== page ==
End of the Age 2017-2018?

As we begin November, many people are wondering of the end of time is upon us.  It’s a valid question in light of what is transpiring in the world today.

From religion and science you have a vast array of doomsday scenarios. Films and television programs focus on many of these possible outcomes.

A world-wide outbreak of war and pandemic is always on the horizon.  Looking at history, World War I saw about 41 million dead, but accurate numbers are difficult to determine because of the devastation.

After the Great War you had the Spanish Flu or “La Grippe” which took the lives of over 100 million during 1918-1919, but once again accurate numbers are difficult to access.  Newspaper and religious journals were convinced that the end of the world had come.

Unfortunately for millions it had because the harsh reality is that once you die so does your world.  Death brings everything to an end.

In 1918-1919 as deaths increased from complications of the flu so did fear and panic.  Many sought to determine the cause of this virulent malady.

Unfortunately, as in many times of crisis, the foreigner was pointed to as the cause.  Immigrants have always been viewed with suspicion based on the irrational prejudice which lies beneath the surface of the human heart.

In addition, friends and neighbors were viewed as harbingers of death.  Fear caused people to turn against each other.

Coffins in many places were in short supply because of the death rate.  Mass graves were the norm for certain villages and towns across the globe.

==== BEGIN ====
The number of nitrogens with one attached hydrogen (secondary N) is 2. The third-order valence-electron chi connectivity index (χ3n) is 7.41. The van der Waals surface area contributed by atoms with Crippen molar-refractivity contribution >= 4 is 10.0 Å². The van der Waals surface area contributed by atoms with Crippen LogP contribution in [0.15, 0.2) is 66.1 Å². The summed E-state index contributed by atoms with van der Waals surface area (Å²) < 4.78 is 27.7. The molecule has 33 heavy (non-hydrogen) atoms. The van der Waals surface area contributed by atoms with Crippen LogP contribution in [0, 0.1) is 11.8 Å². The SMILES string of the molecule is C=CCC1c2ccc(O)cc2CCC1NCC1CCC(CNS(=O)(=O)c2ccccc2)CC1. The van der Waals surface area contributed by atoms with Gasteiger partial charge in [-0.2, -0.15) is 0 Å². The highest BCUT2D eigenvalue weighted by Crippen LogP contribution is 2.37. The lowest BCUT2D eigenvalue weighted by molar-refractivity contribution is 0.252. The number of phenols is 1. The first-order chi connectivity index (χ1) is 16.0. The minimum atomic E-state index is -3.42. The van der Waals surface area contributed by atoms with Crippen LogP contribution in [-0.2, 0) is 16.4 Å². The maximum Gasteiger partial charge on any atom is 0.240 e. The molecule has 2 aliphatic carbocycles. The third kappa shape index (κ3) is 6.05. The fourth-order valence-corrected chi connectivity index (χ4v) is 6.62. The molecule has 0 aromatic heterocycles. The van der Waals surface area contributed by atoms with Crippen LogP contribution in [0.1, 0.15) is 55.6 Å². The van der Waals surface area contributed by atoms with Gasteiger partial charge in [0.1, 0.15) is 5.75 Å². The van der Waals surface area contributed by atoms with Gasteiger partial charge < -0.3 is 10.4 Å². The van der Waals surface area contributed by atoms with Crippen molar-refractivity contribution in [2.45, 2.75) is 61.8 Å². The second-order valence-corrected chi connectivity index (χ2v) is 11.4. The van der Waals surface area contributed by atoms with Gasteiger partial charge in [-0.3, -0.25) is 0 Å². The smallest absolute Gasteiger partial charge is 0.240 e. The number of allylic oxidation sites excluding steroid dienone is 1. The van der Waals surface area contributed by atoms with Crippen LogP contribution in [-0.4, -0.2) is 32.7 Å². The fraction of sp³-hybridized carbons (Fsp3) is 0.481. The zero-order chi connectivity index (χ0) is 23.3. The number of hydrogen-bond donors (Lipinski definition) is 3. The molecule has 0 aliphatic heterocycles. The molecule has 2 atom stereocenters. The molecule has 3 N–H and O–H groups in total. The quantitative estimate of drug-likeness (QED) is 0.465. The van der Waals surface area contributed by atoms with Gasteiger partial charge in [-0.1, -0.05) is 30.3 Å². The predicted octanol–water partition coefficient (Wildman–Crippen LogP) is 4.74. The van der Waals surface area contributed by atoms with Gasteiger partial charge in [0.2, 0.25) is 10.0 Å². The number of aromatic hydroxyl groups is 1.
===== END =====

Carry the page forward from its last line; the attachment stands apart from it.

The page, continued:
In certain regions of the Western USA the Native Americans were viewed as the source of the malady because of their ceremonial rituals for the dead.  It did not alleviate this focus that many of the Native Americans died from this epidemic.

In many places public gatherings were banned, even religious services.  Religious leaders protested this governmental intrusion, but public health concerns overrode the Bill of Rights.

Today the Summer Box-office income for 2017 was a bit dismal, but back in 1918-1919 picture shows were virtually shut down because officials were concerned about the spread of this plague.  Schools were closed as well to contain the spread of something which people, especially children, did not understand.

When schools resumed, there were many vacant desks where classmates once sat. The psychological impact on the children and teachers was devastating.

Shortages of doctors and nurses were common for many places.  When these medical professionals became sick the situation went from dire to catastrophic.

As in most times of epidemics patent medicines and other outrageous “cures” arose to alieve the frightened populace.   In the links below these remedies are discussed and named.

Where there is a crisis there will always be those who seek to profit.  The current emergencies have seen price gouging.

In many ways a crisis brings to the surface the primordial instincts of profiteering—the survival of the fittest.  Preying on the innocent and the frightened is one of the sad realities of living on this world.

Before the people of the past are classified as naïve or ignorant, please remember that when a loved one is facing the eventuality of death, desperate measures are sought.  The same would be true today and is in many regions on this planet traversing the cosmos.

Coming back to the present many are fearful of what is happening.  Call it what you will but there are severe climatic changes affecting the planet.

Tense political challenges are like fuel to a fire.  In many minds, a nuclear exchange is now on the current horizon.

Technology is advancing faster than human wisdom and perhaps even human control.  The threat of artificial intelligence is no longer science fiction as people’s concern grows about where society is heading.